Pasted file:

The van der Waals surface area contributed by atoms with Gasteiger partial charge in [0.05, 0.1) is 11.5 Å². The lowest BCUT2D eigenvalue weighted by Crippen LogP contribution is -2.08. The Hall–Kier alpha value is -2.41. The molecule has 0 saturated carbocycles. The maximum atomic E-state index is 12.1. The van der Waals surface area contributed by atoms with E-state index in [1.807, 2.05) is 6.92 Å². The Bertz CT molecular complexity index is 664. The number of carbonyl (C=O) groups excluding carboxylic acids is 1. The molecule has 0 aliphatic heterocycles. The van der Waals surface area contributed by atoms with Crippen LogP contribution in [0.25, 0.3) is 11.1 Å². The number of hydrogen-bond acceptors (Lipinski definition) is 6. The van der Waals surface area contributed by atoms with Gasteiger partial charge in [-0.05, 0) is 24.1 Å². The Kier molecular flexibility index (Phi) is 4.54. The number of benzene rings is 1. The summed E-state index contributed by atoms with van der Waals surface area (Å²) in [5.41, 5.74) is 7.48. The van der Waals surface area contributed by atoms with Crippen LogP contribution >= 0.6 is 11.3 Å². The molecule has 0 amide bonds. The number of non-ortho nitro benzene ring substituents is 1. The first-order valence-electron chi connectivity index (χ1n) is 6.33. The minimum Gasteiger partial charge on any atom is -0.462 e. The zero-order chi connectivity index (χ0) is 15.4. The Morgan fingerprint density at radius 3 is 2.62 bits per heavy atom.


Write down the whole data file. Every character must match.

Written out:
The van der Waals surface area contributed by atoms with Gasteiger partial charge in [0.05, 0.1) is 11.5 Å². The lowest BCUT2D eigenvalue weighted by Crippen LogP contribution is -2.08. The Hall–Kier alpha value is -2.41. The molecule has 0 saturated carbocycles. The maximum atomic E-state index is 12.1. The van der Waals surface area contributed by atoms with E-state index in [1.807, 2.05) is 6.92 Å². The Bertz CT molecular complexity index is 664. The number of carbonyl (C=O) groups excluding carboxylic acids is 1. The molecule has 0 aliphatic heterocycles. The van der Waals surface area contributed by atoms with Crippen LogP contribution in [0.25, 0.3) is 11.1 Å². The number of hydrogen-bond acceptors (Lipinski definition) is 6. The van der Waals surface area contributed by atoms with Gasteiger partial charge in [-0.05, 0) is 24.1 Å². The Kier molecular flexibility index (Phi) is 4.54. The number of benzene rings is 1. The summed E-state index contributed by atoms with van der Waals surface area (Å²) in [5.41, 5.74) is 7.48. The van der Waals surface area contributed by atoms with Crippen LogP contribution >= 0.6 is 11.3 Å². The molecule has 0 amide bonds. The number of non-ortho nitro benzene ring substituents is 1. The first-order valence-electron chi connectivity index (χ1n) is 6.33. The minimum Gasteiger partial charge on any atom is -0.462 e. The zero-order chi connectivity index (χ0) is 15.4. The Morgan fingerprint density at radius 3 is 2.62 bits per heavy atom.